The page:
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Cook with dried beans: How to soak dried beans, and save money!

Updated on July 1, 2012

Cooking With Dried Beans Is a Valuable Skill You Will Use Forever!

I recently learned a skill that has totally transformed my kitchen: Cooking with dried beans. It sounds simple, and it is! Anyone can soak dried beans and use them for cooking. Since I am trying to cut down my grocery budget, incorporating more of this inexpensive pantry item is a great way to start. In this hub, you will learn how to soak dried beans, simmer them over low heat, and end up with a potful of perfectly cooked beans that you can use all week long!

By Katie Brady from Missoula, Montana
By Katie Brady from Missoula, Montana

Beans Are a Inexpensive Substitute for Meat

Loading up on meat at the market can quickly drain a grocery budget. Unfortunately, many families feel that a meal without meat is too unsubstantial. Meat has become a necessity in many homes rather than being an occasional treat. Luckily, beans are hearty and filling, and can easily take the place of meat in many meals.

Some quick and filling meatless meal ideas include chili, tacos, taco bowls, salads with garbanzo beans (chickpeas) or other beans, veggies with hummus, and all kinds of soups. You can also use beans to "stretch" ground beef or turkey in meals. If you or a family member just has to have meat, stretching the meat (and your dollar) with beans is a great compromise.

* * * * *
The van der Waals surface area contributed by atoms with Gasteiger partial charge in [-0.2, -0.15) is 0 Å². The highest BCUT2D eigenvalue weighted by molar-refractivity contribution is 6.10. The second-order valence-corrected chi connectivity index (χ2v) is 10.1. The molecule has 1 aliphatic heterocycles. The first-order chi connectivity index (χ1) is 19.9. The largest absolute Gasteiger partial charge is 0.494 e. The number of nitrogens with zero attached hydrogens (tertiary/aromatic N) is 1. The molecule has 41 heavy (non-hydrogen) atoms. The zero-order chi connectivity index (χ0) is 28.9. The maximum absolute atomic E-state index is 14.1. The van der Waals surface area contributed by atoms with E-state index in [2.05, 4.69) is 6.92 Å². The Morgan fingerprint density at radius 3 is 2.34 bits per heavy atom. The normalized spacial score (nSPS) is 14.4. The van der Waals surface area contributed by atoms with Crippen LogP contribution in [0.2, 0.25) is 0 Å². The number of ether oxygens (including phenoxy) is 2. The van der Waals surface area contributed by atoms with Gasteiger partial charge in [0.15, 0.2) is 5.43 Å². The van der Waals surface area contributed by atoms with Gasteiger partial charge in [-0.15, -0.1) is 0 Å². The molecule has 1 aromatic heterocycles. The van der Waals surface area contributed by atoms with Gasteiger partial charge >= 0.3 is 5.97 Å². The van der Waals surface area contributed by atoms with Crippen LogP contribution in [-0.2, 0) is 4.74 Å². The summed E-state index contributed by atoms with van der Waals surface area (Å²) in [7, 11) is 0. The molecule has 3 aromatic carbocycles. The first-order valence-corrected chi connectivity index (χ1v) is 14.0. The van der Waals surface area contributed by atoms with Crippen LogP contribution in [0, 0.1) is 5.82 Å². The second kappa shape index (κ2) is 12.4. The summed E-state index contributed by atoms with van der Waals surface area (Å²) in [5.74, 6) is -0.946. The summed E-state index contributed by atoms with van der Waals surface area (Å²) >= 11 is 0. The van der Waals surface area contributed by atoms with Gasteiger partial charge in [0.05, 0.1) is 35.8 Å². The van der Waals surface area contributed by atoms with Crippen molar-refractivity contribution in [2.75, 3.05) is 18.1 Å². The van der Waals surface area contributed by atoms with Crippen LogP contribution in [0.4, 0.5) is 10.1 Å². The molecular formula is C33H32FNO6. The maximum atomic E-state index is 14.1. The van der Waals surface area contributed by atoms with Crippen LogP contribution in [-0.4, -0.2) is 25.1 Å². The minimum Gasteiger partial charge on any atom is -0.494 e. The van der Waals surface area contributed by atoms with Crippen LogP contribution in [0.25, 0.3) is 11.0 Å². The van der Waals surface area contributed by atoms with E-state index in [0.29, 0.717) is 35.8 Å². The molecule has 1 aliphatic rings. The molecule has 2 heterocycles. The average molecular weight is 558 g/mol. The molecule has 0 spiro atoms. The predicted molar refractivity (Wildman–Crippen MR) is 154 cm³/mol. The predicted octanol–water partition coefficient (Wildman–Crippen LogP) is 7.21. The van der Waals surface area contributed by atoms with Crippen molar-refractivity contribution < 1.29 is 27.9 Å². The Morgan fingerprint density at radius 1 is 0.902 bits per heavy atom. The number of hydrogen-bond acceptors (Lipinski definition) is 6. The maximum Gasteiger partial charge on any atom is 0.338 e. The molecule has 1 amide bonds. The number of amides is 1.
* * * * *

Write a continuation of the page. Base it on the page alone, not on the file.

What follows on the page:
The Nutritional Benefits of Beans

They look humble and unassuming, but beans are extremely healthy. Packed with fiber, protein, magnesium, iron, and many other nutrients, beans are considered a super food. They are very helpful for regulating the digestive tract (all the fiber and protein rather than carbohydrates and fat), and stabilizing blood sugar (for the same reasons).

Beans are also low in fat, which makes them a heart-healthy alternative to red meat or poultry. Beans, including the very versatile black (turtle) beans, have anti-inflammatory and antioxidant qualities.

The chart below, summarized in part from the World's Healthiest Foods website, gives a snapshot of the nutrients in black beans.

Nutrients in Black Beans (1 cup)

% Daily Value
Calories (227)
By Paul Goyette of Chicago
By Paul Goyette of Chicago

How to Soak and Cook Dried Beans

Beans from a can are quick and easy, though beans are most often packaged in cans that contain harmful BPA. Dried beans are even cheaper than canned beans, and it's really easy to soak, cook, and use them for meals throughout the week. You can even freeze room-temperature beans in containers in the freezer for later.

1. Look through the dried beans, picking out any rocks or weird-looking beans.

2. Rinse beans in water until the water runs clear.

3. Put beans in a big bowl or pot, and cover them with water until they are covered by an inch or two.

3. Put in the fridge, covered with a cloth or the lid of the pot, and leave overnight (or until the next night even). The beans will be absorbing water the whole time they are in the fridge, so check them once or twice to make sure they are still covered. Add more water if necessary.